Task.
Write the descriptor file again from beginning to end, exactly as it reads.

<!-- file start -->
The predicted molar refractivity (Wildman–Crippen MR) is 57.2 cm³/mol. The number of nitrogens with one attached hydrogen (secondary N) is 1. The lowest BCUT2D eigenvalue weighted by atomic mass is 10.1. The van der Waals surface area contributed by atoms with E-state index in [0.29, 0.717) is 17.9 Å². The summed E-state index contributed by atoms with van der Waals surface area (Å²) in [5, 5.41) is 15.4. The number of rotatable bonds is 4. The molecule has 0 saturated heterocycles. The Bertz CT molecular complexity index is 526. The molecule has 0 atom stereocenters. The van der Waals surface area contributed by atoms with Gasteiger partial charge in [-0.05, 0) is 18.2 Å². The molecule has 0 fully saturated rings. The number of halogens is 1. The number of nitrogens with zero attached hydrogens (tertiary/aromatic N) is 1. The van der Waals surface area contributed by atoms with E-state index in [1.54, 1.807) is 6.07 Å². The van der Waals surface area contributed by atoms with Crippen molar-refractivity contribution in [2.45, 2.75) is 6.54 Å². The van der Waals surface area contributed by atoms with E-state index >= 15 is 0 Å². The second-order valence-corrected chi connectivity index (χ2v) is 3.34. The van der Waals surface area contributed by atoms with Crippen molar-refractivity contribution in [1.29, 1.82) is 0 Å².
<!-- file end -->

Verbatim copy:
The predicted molar refractivity (Wildman–Crippen MR) is 57.2 cm³/mol. The number of nitrogens with one attached hydrogen (secondary N) is 1. The lowest BCUT2D eigenvalue weighted by atomic mass is 10.1. The van der Waals surface area contributed by atoms with E-state index in [0.29, 0.717) is 17.9 Å². The summed E-state index contributed by atoms with van der Waals surface area (Å²) in [5, 5.41) is 15.4. The number of rotatable bonds is 4. The molecule has 0 saturated heterocycles. The Bertz CT molecular complexity index is 526. The molecule has 0 atom stereocenters. The van der Waals surface area contributed by atoms with Gasteiger partial charge in [-0.05, 0) is 18.2 Å². The molecule has 0 fully saturated rings. The number of halogens is 1. The number of nitrogens with zero attached hydrogens (tertiary/aromatic N) is 1. The van der Waals surface area contributed by atoms with E-state index in [1.54, 1.807) is 6.07 Å². The van der Waals surface area contributed by atoms with Crippen molar-refractivity contribution in [2.45, 2.75) is 6.54 Å². The van der Waals surface area contributed by atoms with E-state index >= 15 is 0 Å². The second-order valence-corrected chi connectivity index (χ2v) is 3.34. The van der Waals surface area contributed by atoms with Crippen molar-refractivity contribution in [1.29, 1.82) is 0 Å².